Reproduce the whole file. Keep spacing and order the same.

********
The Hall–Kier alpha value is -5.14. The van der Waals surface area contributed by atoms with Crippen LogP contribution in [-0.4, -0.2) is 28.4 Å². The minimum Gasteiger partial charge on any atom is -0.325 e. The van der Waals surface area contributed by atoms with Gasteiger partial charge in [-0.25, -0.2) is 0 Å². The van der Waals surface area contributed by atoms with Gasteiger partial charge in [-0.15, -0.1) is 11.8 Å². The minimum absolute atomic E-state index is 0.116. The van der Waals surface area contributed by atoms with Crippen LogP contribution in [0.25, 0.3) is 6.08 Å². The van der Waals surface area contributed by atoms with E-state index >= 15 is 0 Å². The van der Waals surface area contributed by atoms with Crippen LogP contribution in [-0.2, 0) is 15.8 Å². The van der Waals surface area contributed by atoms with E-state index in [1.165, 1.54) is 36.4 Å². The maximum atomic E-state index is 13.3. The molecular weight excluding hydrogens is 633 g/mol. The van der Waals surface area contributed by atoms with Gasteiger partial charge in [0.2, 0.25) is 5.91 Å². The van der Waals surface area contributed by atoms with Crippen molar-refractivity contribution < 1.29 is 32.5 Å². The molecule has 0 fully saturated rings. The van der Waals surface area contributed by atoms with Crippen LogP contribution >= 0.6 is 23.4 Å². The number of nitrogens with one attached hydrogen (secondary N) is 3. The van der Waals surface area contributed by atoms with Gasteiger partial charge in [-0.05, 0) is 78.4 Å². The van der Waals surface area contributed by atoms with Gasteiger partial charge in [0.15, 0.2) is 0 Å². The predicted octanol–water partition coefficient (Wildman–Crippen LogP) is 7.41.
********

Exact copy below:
The Hall–Kier alpha value is -5.14. The van der Waals surface area contributed by atoms with Crippen LogP contribution in [-0.4, -0.2) is 28.4 Å². The minimum Gasteiger partial charge on any atom is -0.325 e. The van der Waals surface area contributed by atoms with Gasteiger partial charge in [-0.25, -0.2) is 0 Å². The van der Waals surface area contributed by atoms with Gasteiger partial charge in [-0.15, -0.1) is 11.8 Å². The minimum absolute atomic E-state index is 0.116. The van der Waals surface area contributed by atoms with Crippen LogP contribution in [0.25, 0.3) is 6.08 Å². The van der Waals surface area contributed by atoms with E-state index >= 15 is 0 Å². The van der Waals surface area contributed by atoms with Crippen LogP contribution in [-0.2, 0) is 15.8 Å². The van der Waals surface area contributed by atoms with E-state index in [1.165, 1.54) is 36.4 Å². The maximum atomic E-state index is 13.3. The molecular weight excluding hydrogens is 633 g/mol. The van der Waals surface area contributed by atoms with Gasteiger partial charge in [0.2, 0.25) is 5.91 Å². The van der Waals surface area contributed by atoms with Crippen molar-refractivity contribution < 1.29 is 32.5 Å². The molecule has 0 fully saturated rings. The van der Waals surface area contributed by atoms with Crippen LogP contribution >= 0.6 is 23.4 Å². The number of nitrogens with one attached hydrogen (secondary N) is 3. The van der Waals surface area contributed by atoms with Gasteiger partial charge in [-0.05, 0) is 78.4 Å². The van der Waals surface area contributed by atoms with Gasteiger partial charge in [0.15, 0.2) is 0 Å². The predicted octanol–water partition coefficient (Wildman–Crippen LogP) is 7.41.